The comparison here is the drive letter, which is also not equal, so the conditional jump is true, and this function is executed. Based on the above analysis, this function is used to determine whether the current file is located in the root directory of the d disk. If yes, execute the ShellExecute Function in figure 3, otherwise, this function is skipped. Because our program is located on the desktop, the ShellExecute Function is not executed.
Next, the program will continue to judge whether the current program is located in the root directory of E, F, G, H, and I. If not, the corresponding ShellExecute Function will not be executed.
The program then calls the function named oso.004050F0 to go to its internal analysis:

Figure 8
The virus program calls the GetSystemDirectory function to obtain the system directory. Generally, malicious programs use this function to copy themselves to the system directory to confuse users (for details, see anti-virus attack and defense article 001st: self-replication and self-deletion). The virus program combines eclipeclipsevere.exe with the system directory string obtained above. The new path is the location where the virus program needs to be hidden:

Figure 9
Then you can see the CreateFile function:

Figure 10
However, the execution of the CreateFile function is conditional, and it depends on the return value of CALL in the first line of code. Go to this CALL for analysis and you can find:

Figure 11
The program calls findfirstfile.exe to check whether the file severe.exe exists in the system directory. If the file does not exist (the returned value is-1), The CreateFile function in Figure 10 is not executed. It can be seen that the CreateFile function is not used to create a file, but to open a file. Next, copy the file:

Figure 12
After a series of copies, the virus changes itself to tfidma.exe and copies it to the system directory. You can also change your name to conime.exe and copy it to the drivers folder in the system directory. Similar operations are not described in detail. The program then calls the ShellExecute Function again to execute the created programs. As a result, severe.exe=conime.exeand tfidma.exe processes are displayed in the region resource manager. It can be said that at this time, our computer is already infected with viruses. Next we will encounter the thread creation function:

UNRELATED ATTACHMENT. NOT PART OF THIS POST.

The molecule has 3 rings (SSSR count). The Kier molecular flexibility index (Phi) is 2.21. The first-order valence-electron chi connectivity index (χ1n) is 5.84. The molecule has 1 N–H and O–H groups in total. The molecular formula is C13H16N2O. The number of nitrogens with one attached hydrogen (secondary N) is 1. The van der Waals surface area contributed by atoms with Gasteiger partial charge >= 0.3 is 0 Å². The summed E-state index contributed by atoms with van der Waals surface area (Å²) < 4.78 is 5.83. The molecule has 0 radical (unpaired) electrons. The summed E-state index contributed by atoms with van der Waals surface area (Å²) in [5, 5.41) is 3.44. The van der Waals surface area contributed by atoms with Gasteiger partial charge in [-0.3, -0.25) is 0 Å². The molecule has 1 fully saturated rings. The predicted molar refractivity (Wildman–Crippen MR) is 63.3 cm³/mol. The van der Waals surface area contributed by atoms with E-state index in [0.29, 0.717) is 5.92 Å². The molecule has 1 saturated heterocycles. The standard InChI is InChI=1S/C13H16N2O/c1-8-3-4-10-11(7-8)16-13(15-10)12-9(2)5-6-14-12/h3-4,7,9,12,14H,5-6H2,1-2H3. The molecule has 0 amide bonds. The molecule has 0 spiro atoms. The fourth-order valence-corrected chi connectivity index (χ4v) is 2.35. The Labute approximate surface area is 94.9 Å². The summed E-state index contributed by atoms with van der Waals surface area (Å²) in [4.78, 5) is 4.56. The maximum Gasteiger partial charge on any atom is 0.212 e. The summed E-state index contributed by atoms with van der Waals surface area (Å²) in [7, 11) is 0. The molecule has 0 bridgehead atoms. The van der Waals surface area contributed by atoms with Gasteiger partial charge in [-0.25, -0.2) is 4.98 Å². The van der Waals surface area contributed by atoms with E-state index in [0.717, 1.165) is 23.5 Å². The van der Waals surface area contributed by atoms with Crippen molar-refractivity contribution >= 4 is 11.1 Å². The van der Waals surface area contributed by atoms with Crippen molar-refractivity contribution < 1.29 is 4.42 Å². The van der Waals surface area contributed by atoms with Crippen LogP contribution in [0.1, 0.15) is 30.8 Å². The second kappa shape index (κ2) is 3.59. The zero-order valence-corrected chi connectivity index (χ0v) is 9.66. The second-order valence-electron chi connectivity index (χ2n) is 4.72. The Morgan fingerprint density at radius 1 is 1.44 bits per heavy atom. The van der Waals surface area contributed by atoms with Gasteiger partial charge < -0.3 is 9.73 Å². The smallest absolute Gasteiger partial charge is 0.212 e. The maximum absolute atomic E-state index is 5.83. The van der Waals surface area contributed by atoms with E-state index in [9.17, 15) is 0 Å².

Figure 13
The CreateThread function is often used in combination with the Sleep or WaitForSingleObject function. Because each thread has its own CPU time slice, when the main thread creates a new thread, its CPU time slice is sometimes not complete, and it can continue to run. Sometimes, if the main thread has very few codes, the main thread will exit after execution in the CPU-specified CPU time slice. When the main thread ends, the program ends. In this case, the thread we created is not executed at all. So we need to let the main thread wait for the thread we created, and we need to use the Sleep or WaitForSingleObject function. This program uses the Sleep function (wait 1.3 seconds ).
Return to figure 13, according to the OD parsing of the CreateThread function, we can know that this thread calls the oso.00404958 function. As you can see from the analysis of this function, it mainly creates and executes the batch processing file "hx1.bat", and the batch processing content is:

@echo off   set date=2004-1-22  ping ** localhost > nul   date %date%  del %0  

Its main function is to modify the system time, test the local network system, and delete itself. This is part of the common analysis of viruses.


Iii. Process daemon Technical Principles


The process daemon technology was originally originated from the "Chinese hacker virus (worm. runouce)", which pioneered the "three threads" structure. Three threads are created to better protect programs from being closed or deleted. We can place the code we want to execute in the main thread, and then generate two auxiliary threads. Their function is to implement program protection and prevent programs from being closed or deleted by users. Here, we call the executable file process as the main process. The two auxiliary threads monitor each other in real time. If the Monitored object is disabled, re-create the thread or process. For example, you can select assumer.exeand taskmgr.exe as the remote process resident. If the user knows that the remote thread is located in the resource manager, the task manager is opened to end the Explorer. Then, the remote thread is located in the task manager. That is to say, as long as either Explorer or Taskmgr exists, it is impossible to end the main process. If you have other tools to end the process, you can disable it. If neither the resource manager nor the task manager exists, no agent is in place to maintain the remote process. However, if the remote process we select is random, or the virus is created, this is not easy to find.